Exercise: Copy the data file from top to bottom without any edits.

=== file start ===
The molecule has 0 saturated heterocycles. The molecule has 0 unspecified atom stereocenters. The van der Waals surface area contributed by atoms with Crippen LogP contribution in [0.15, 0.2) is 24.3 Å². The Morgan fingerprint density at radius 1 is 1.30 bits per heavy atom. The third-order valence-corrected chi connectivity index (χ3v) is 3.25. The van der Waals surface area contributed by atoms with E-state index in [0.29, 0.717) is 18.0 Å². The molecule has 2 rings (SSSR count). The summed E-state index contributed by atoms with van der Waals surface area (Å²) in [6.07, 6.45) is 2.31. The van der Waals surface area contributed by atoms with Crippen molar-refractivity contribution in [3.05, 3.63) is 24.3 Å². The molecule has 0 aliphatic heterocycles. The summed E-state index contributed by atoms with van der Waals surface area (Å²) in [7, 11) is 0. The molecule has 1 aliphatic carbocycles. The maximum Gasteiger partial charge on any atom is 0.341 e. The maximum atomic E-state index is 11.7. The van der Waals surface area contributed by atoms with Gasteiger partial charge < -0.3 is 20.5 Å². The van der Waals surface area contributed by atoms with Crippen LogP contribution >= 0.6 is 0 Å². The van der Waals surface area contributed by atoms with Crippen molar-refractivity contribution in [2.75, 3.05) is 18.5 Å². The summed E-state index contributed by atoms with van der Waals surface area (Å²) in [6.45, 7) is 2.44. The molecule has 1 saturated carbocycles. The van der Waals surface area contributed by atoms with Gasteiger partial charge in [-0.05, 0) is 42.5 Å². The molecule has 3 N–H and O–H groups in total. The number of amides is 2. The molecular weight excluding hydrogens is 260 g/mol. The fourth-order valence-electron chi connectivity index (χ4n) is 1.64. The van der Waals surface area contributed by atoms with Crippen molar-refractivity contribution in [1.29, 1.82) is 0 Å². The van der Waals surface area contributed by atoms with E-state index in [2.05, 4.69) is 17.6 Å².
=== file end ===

The molecule has 0 saturated heterocycles. The molecule has 0 unspecified atom stereocenters. The van der Waals surface area contributed by atoms with Crippen LogP contribution in [0.15, 0.2) is 24.3 Å². The Morgan fingerprint density at radius 1 is 1.30 bits per heavy atom. The third-order valence-corrected chi connectivity index (χ3v) is 3.25. The van der Waals surface area contributed by atoms with E-state index in [0.29, 0.717) is 18.0 Å². The molecule has 2 rings (SSSR count). The summed E-state index contributed by atoms with van der Waals surface area (Å²) in [6.07, 6.45) is 2.31. The van der Waals surface area contributed by atoms with Crippen molar-refractivity contribution in [3.05, 3.63) is 24.3 Å². The molecule has 0 aliphatic heterocycles. The summed E-state index contributed by atoms with van der Waals surface area (Å²) in [7, 11) is 0. The molecule has 1 aliphatic carbocycles. The maximum Gasteiger partial charge on any atom is 0.341 e. The maximum atomic E-state index is 11.7. The van der Waals surface area contributed by atoms with Gasteiger partial charge < -0.3 is 20.5 Å². The van der Waals surface area contributed by atoms with Crippen LogP contribution >= 0.6 is 0 Å². The van der Waals surface area contributed by atoms with Crippen molar-refractivity contribution in [2.75, 3.05) is 18.5 Å². The summed E-state index contributed by atoms with van der Waals surface area (Å²) in [6.45, 7) is 2.44. The molecule has 1 saturated carbocycles. The van der Waals surface area contributed by atoms with Gasteiger partial charge in [-0.05, 0) is 42.5 Å². The molecule has 3 N–H and O–H groups in total. The number of amides is 2. The molecular weight excluding hydrogens is 260 g/mol. The fourth-order valence-electron chi connectivity index (χ4n) is 1.64. The van der Waals surface area contributed by atoms with Crippen molar-refractivity contribution in [1.29, 1.82) is 0 Å². The van der Waals surface area contributed by atoms with E-state index in [2.05, 4.69) is 17.6 Å².